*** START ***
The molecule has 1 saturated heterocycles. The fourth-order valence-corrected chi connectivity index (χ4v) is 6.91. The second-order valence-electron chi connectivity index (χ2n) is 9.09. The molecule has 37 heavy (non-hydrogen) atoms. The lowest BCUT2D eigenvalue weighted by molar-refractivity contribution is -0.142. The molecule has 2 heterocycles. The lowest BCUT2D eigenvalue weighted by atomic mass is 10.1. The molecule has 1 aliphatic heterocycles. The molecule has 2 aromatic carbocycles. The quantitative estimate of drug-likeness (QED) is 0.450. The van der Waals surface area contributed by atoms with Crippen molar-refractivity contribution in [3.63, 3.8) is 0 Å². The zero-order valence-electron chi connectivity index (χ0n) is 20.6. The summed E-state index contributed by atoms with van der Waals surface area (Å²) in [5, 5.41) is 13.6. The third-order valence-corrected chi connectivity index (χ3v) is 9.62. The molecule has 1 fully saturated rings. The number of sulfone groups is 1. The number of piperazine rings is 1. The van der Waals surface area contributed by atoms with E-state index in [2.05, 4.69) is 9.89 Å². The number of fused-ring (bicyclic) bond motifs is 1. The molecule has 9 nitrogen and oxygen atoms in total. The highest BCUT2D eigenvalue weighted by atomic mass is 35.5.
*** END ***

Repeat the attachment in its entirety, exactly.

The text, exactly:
The molecule has 1 saturated heterocycles. The fourth-order valence-corrected chi connectivity index (χ4v) is 6.91. The second-order valence-electron chi connectivity index (χ2n) is 9.09. The molecule has 37 heavy (non-hydrogen) atoms. The lowest BCUT2D eigenvalue weighted by molar-refractivity contribution is -0.142. The molecule has 2 heterocycles. The lowest BCUT2D eigenvalue weighted by atomic mass is 10.1. The molecule has 1 aliphatic heterocycles. The molecule has 2 aromatic carbocycles. The quantitative estimate of drug-likeness (QED) is 0.450. The van der Waals surface area contributed by atoms with Crippen molar-refractivity contribution in [3.63, 3.8) is 0 Å². The zero-order valence-electron chi connectivity index (χ0n) is 20.6. The summed E-state index contributed by atoms with van der Waals surface area (Å²) in [5, 5.41) is 13.6. The third-order valence-corrected chi connectivity index (χ3v) is 9.62. The molecule has 1 fully saturated rings. The number of sulfone groups is 1. The number of piperazine rings is 1. The van der Waals surface area contributed by atoms with E-state index in [2.05, 4.69) is 9.89 Å². The number of fused-ring (bicyclic) bond motifs is 1. The molecule has 9 nitrogen and oxygen atoms in total. The highest BCUT2D eigenvalue weighted by atomic mass is 35.5.